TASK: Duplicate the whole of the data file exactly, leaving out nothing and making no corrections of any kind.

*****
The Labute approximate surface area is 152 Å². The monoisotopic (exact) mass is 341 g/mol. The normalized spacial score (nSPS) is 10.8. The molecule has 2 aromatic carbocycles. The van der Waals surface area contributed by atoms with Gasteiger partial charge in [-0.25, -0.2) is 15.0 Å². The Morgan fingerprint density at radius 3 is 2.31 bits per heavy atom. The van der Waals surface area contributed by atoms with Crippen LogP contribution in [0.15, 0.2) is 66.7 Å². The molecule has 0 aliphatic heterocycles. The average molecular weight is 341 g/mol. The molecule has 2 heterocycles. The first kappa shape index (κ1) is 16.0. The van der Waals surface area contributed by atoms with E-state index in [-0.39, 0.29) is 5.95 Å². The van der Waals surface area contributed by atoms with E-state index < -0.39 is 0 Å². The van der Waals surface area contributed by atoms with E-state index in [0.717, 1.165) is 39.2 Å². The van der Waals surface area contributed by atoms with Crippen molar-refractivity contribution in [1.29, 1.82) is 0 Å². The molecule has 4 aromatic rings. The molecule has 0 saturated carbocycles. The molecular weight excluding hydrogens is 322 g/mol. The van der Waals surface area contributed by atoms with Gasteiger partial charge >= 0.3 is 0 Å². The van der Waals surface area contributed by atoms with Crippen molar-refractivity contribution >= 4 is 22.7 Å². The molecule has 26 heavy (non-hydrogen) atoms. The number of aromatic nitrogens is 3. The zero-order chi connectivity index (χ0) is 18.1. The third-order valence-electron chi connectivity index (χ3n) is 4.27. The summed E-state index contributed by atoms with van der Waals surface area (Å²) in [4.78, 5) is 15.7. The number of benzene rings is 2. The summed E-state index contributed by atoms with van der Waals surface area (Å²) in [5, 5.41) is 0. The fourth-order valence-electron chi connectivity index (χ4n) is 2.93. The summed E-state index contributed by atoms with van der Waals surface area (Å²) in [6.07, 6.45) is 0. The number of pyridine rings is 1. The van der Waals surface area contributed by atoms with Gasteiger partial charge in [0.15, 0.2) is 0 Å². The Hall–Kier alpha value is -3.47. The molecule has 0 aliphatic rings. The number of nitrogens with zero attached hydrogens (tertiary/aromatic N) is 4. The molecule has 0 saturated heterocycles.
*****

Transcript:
The Labute approximate surface area is 152 Å². The monoisotopic (exact) mass is 341 g/mol. The normalized spacial score (nSPS) is 10.8. The molecule has 2 aromatic carbocycles. The van der Waals surface area contributed by atoms with Gasteiger partial charge in [-0.25, -0.2) is 15.0 Å². The Morgan fingerprint density at radius 3 is 2.31 bits per heavy atom. The van der Waals surface area contributed by atoms with Crippen LogP contribution in [0.15, 0.2) is 66.7 Å². The molecule has 0 aliphatic heterocycles. The average molecular weight is 341 g/mol. The molecule has 2 heterocycles. The first kappa shape index (κ1) is 16.0. The van der Waals surface area contributed by atoms with E-state index in [-0.39, 0.29) is 5.95 Å². The van der Waals surface area contributed by atoms with E-state index < -0.39 is 0 Å². The van der Waals surface area contributed by atoms with E-state index in [0.717, 1.165) is 39.2 Å². The van der Waals surface area contributed by atoms with Crippen molar-refractivity contribution in [1.29, 1.82) is 0 Å². The molecule has 4 aromatic rings. The molecule has 0 saturated carbocycles. The molecular weight excluding hydrogens is 322 g/mol. The van der Waals surface area contributed by atoms with Gasteiger partial charge >= 0.3 is 0 Å². The van der Waals surface area contributed by atoms with Crippen molar-refractivity contribution >= 4 is 22.7 Å². The molecule has 26 heavy (non-hydrogen) atoms. The number of aromatic nitrogens is 3. The zero-order chi connectivity index (χ0) is 18.1. The third-order valence-electron chi connectivity index (χ3n) is 4.27. The summed E-state index contributed by atoms with van der Waals surface area (Å²) in [4.78, 5) is 15.7. The number of benzene rings is 2. The summed E-state index contributed by atoms with van der Waals surface area (Å²) in [5, 5.41) is 0. The fourth-order valence-electron chi connectivity index (χ4n) is 2.93. The summed E-state index contributed by atoms with van der Waals surface area (Å²) in [6.07, 6.45) is 0. The number of pyridine rings is 1. The van der Waals surface area contributed by atoms with Gasteiger partial charge in [0.15, 0.2) is 0 Å². The Hall–Kier alpha value is -3.47. The molecule has 0 aliphatic rings. The number of nitrogens with zero attached hydrogens (tertiary/aromatic N) is 4. The molecule has 0 saturated heterocycles.